Shared Resources and Reservations
When configuring virtual machines, the total CPU resources needed by the virtual machines running on the system should not exceed the CPU capacity of the host. If the host CPU capacity is overloaded, the performance of individual virtual machines may degrade. When approaching the limit for the number of virtual machine on an ESX host, use CPU reservations to guarantee 100% CPU availability to the console.
You should allocate enough memory to hold the working set of applications that you will run on the virtual machine, thus minimizing swapping, but avoid over-allocating memory. Allocating more memory than needed unnecessarily increases the virtual machine memory overhead, thus using up memory that could be used to support more virtual machines. Swapping can be avoided in a specific virtual machine by using the vSphere Client to reserve memory for that virtual machine at least equal in size to the machine’s active working set.
We recommend VMFS for most virtual disk storage, because VMFS provides much more flexibility, and in most cases performs just as well as RDMs. The alignment of your file system partitions can impact performance. Similar to other disk-based file systems, VMFS suffers a penalty when the partition is unaligned.
Using the vSphere Client to create VMFS partitions avoids this problem because it automatically aligns the partitions along the 64KB boundary. For more information, refer to the documentation from the operating system vendor regarding appropriate tools to use as well as recommendations from the array vendor.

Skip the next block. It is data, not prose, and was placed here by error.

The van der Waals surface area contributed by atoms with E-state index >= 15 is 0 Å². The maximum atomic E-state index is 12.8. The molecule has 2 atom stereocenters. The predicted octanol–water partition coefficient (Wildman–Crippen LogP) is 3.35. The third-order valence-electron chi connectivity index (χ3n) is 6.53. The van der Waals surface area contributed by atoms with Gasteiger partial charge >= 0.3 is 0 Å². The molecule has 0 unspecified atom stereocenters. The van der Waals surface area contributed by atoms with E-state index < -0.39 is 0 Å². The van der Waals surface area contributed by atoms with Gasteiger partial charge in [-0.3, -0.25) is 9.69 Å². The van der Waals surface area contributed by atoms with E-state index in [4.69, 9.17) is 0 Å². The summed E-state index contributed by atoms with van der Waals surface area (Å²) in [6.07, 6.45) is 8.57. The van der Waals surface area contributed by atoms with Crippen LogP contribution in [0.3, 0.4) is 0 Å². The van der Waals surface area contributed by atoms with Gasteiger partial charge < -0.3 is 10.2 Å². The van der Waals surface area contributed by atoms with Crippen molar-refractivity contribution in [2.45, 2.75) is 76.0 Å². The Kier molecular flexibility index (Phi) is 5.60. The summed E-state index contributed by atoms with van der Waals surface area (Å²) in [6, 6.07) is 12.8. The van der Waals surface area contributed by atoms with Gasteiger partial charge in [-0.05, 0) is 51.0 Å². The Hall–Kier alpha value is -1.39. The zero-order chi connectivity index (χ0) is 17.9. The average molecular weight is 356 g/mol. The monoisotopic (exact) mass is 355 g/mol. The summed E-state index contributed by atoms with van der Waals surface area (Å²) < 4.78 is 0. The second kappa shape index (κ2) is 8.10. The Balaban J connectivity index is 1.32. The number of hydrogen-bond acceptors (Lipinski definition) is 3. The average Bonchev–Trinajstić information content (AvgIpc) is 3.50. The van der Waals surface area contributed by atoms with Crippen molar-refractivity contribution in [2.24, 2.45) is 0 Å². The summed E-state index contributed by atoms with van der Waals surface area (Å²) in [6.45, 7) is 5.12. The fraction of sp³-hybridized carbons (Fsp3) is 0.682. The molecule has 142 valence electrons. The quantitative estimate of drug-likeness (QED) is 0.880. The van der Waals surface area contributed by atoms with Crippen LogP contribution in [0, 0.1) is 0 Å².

When configuring the EcoSys virtual server, we recommend setting reservations to specify the minimum acceptable amount of CPU or memory.
Measuring Performance When Using Shared Resources
It is a good idea to periodically monitor the CPU usage of the host. This can be done through the vSphere Client or by using esxtop or resextop. You can monitor I/O latency statistics using esxtop (or resxtop), which reports device latency, time spent in the kernel, and latency seen by the guest. Make sure I/O is not queuing up in the VMkernel by checking the number of queued commands reported by esxtop (or resxtop).
Various platforms have their own proprietary tools for monitoring systems. Consult your infrastructure documentation for detailed information on how to monitor CPU, memory, disk I/O, storage utilization and network traffic.